98. Alan Gael
    July 12, 2015

    Your incredibly beautiful photos are truly works of the finest art. I bow to you and your wonderfully creative technique and your unique artistic vision! Thanks for sharing these amazing images!

  99. Balaji Venugopal
    July 12, 2015

    Brilliant! An absolute delight to view.

  100. Peter Vibe
    July 12, 2015

    These images are absolutely incredible.

  101. Guy Huntley
    July 12, 2015

    This is an incredibly intriguing technique! Cheryl had a stroke of genius to create truly outstanding images. I’ll work in on some of my images.

  102. Terri
    July 12, 2015

    love your work….

  103. Susan Clayton
    July 12, 2015

    Thoroughly enjoyed viewing your photos. They remind me so much of JJ Audubon etchings.

  104. ibrahem omar
    July 12, 2015

    amassing pictures.

  105. mahima gupta
    July 12, 2015

    that gray crowned bird photo is just a wow…

  106. Lou Castro
    July 8, 2015


  107. Cheryl Medow
    July 8, 2015

    As the artist, I really appreciate your comments and would love to add you to my mailing list. It is a labor of love to create these images and bring ordinary birds to a new audience.

  108. Mahrie
    July 7, 2015

    The blending of various landscapes serves to enhance the bejeweled essence of these birds — to my mind’s eye it’s a kind of avian rhapsody. Stunning!

  109. M. Keys
    July 5, 2015

    I have heard some people say that digital photography and computers make art “less artistic.” Cheryl Medow’s work refutes this by affirming that the artist can be creative in whatever medium she chooses. Remember, the synthesizer didn’t ruin music; it expanded it. Cheryl has done that with imagery. Brava!

  110. Schelz young
    July 5, 2015

    Unreal! At first glance you think they are painted, but then the surprise of seeing they are real. Foreground and background! The emotions evoked are peaceful, contemplative, wonder. Great job, will see more on FB…

  111. Isabel Helena de Brito Manique
    July 5, 2015

    Beautiful !

  112. wang xuri
    July 5, 2015

    Creative and one of a kind work!

  113. Tarsha
    July 5, 2015

    So satisfying.

  114. Amelia Saltsman
    July 3, 2015

    Highly evolved–the birds, the art, the technology, and the artist!

  115. Robbie Pepper
    July 1, 2015

    So original and alive!

  116. Donna
    July 1, 2015


  117. Mark Mandell
    July 1, 2015

    I had the privilege of seeing Cheryl Medow’s work in person. It stopped me dead in my tracks. It is magical.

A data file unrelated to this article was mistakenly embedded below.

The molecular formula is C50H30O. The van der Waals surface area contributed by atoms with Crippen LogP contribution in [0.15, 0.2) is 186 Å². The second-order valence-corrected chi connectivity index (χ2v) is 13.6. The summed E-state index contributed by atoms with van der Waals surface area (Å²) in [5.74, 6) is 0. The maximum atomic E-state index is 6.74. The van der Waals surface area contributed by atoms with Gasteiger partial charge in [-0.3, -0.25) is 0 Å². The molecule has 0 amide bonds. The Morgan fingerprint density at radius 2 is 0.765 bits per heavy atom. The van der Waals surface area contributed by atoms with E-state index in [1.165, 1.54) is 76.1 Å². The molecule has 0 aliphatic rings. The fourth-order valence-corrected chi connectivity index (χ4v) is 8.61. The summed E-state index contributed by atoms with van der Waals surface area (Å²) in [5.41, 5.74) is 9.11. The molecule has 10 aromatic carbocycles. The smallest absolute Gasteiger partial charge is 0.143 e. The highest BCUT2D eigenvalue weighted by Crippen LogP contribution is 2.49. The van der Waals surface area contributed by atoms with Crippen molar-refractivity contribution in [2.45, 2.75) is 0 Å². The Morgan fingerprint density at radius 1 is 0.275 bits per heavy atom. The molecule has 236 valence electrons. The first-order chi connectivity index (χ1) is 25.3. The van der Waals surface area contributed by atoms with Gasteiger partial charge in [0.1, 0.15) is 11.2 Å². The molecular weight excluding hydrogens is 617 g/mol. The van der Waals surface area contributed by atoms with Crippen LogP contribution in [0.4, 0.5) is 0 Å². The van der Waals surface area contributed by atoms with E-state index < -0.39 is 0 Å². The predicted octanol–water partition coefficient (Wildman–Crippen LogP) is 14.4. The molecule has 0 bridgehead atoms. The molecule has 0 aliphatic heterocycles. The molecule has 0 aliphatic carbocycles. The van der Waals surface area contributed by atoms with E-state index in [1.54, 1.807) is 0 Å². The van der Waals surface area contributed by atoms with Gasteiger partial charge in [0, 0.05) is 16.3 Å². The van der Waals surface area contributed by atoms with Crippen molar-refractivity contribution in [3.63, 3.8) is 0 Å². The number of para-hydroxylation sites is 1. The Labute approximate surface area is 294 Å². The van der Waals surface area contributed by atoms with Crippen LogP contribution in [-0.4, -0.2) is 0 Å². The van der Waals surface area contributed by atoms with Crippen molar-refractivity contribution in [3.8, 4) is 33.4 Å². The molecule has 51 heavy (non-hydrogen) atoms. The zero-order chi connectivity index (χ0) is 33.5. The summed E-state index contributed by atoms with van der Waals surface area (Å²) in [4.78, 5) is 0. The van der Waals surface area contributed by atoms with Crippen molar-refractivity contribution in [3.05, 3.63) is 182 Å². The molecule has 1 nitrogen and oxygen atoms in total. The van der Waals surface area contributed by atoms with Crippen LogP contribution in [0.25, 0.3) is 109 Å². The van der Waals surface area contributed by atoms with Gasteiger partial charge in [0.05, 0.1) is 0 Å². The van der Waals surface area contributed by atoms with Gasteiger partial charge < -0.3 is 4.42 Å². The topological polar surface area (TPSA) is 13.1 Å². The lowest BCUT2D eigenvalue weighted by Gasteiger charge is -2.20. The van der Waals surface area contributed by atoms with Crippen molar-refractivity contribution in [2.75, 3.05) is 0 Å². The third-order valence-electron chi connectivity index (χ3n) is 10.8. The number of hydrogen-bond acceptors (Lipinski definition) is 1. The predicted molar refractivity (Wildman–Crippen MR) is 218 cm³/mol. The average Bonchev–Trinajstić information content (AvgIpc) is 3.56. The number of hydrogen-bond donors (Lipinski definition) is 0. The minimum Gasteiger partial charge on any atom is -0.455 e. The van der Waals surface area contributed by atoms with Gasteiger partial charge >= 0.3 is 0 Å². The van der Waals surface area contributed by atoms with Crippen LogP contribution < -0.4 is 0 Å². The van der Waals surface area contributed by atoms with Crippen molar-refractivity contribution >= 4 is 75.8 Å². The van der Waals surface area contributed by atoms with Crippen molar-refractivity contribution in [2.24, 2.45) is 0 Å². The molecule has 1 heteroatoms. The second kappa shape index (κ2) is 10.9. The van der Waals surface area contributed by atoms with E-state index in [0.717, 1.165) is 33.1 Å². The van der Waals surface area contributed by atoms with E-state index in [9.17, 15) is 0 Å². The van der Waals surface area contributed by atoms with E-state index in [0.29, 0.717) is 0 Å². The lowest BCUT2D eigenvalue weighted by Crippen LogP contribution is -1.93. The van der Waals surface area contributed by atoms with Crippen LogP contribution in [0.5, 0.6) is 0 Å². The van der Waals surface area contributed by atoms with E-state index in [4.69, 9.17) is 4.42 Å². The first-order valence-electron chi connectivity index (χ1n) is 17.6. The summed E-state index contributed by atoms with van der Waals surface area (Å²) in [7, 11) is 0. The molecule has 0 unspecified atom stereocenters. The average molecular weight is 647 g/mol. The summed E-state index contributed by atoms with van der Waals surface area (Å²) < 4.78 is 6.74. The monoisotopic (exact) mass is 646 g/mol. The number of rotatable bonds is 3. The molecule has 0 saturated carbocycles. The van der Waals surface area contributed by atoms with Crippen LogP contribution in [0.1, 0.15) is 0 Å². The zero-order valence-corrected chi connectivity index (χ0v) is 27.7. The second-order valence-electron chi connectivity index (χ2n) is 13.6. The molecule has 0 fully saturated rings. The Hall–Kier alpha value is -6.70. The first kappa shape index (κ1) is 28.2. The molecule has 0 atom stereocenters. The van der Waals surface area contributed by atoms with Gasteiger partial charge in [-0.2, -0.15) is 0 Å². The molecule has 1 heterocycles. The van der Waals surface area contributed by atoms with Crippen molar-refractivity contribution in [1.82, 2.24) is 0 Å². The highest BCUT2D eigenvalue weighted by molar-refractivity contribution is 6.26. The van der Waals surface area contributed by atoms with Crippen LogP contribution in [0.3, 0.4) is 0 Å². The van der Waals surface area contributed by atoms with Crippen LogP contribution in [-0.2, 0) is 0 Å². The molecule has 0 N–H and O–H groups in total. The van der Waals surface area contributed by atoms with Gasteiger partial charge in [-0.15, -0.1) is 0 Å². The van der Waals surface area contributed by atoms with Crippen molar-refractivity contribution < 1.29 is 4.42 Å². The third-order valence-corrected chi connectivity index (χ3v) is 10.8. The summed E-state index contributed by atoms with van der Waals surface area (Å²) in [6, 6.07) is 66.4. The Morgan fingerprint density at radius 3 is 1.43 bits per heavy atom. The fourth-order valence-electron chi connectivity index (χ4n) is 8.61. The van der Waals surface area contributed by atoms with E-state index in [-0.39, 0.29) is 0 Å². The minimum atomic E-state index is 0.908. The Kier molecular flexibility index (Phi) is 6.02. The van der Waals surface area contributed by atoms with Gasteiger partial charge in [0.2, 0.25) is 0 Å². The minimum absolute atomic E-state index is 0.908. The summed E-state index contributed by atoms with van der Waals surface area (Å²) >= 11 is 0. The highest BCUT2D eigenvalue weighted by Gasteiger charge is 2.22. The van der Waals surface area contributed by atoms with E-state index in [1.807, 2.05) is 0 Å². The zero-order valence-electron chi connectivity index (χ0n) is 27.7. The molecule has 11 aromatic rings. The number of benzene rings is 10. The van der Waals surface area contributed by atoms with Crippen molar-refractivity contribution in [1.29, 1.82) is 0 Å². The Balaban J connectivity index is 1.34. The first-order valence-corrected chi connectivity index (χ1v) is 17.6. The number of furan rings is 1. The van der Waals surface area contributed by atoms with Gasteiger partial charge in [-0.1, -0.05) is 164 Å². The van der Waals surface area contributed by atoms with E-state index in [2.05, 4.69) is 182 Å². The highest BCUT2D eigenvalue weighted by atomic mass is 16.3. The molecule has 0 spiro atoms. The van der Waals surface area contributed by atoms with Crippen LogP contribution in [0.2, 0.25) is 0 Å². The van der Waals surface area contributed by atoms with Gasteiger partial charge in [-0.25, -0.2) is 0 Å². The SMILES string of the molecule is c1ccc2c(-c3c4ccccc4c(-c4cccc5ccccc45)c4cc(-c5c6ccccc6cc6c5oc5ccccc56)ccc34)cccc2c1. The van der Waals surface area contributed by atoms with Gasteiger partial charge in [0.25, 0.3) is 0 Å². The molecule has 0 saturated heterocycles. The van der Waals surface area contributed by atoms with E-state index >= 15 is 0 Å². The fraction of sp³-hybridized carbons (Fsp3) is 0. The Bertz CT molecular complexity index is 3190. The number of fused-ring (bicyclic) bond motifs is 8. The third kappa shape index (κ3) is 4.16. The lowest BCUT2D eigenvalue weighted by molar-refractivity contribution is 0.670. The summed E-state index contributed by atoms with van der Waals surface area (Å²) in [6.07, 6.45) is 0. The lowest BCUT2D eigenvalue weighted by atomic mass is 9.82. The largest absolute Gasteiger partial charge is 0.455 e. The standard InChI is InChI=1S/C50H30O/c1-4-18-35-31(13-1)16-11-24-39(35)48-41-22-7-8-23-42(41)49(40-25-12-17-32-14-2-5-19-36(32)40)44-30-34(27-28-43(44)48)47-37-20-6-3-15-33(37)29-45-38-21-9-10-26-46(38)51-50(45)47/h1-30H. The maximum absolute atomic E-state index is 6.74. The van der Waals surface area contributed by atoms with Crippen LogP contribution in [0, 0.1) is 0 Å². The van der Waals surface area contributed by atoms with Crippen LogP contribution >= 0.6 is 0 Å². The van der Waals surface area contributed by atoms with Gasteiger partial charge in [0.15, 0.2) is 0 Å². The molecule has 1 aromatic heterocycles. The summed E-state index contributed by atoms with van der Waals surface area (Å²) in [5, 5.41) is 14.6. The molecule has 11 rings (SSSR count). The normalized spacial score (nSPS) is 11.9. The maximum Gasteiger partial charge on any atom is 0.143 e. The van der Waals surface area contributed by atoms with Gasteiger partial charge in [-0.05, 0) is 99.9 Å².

118. Nancy Holder
    July 1, 2015

    These images took me to a new place where I feel still and different. And reverent. Thank you.

  119. K.C.
    July 1, 2015

    She uses mind and emotion beyond the limitations of her camera. Very enjoyable.

  120. ger
    July 1, 2015

    Cool, what I find interesting is 1 pic of two places 🙂 at first it’s a weird feeling then it becomes a fun feeling, endless combinations, thanks for sharing great pics

  121. Allison MacDonald
    July 1, 2015

    Absolutely awesome!. Thanks for sharing x a

  122. robert
    July 1, 2015

    beautifully shot and wonderfully combined

  123. Carol Kleinman
    July 1, 2015

    Amazing work. Using the camera as her artistic tool and then combining images, Medow takes photography to another level. Absolutely beautiful!

  124. Carol Kleinman
    July 1, 2015

    Great article about amazingly beautiful, creative work. Medow inspires other artists to think outside the box with her photographs.

  125. Sue Roberts
    July 1, 2015

    Brilliant, cant imagine how you do this!

  126. Nicci Radhe
    July 1, 2015

    Amazing concept, gorgeous works of art, thank you for the extra dose of inspiration today!

  127. Zach Medow
    July 1, 2015

    Great article. It’s really fascinating the way she approaches her work as a painter with the idea in mind that elements from the world can be brought into one Picture that are from different places in different times.

  128. Clyde Heppner
    June 30, 2015

    This is so creative. It is outstanding work!

  129. James McChesney Ranson
    June 30, 2015

    As a nature lover and a recent visitor to Ding Darling on Sanibel Island, these images truly are ethereal

  130. Kavita
    June 30, 2015

    it just took me to another place…and with some ambient music in the background ..

  131. Marshall
    June 30, 2015

    Absolutely wonderful. The attention to detail, her ultra keen eye and expertise, make these images incredibly unique!

  132. Joan Churton
    June 30, 2015

    These photogrpahs are real works of art. I enjoy them very much.

  133. bwana
    June 30, 2015

    Lovely, almost surreal, images!

    “Patience is something that I think is a wonderful asset to have,…” How very true when shooting wildlife.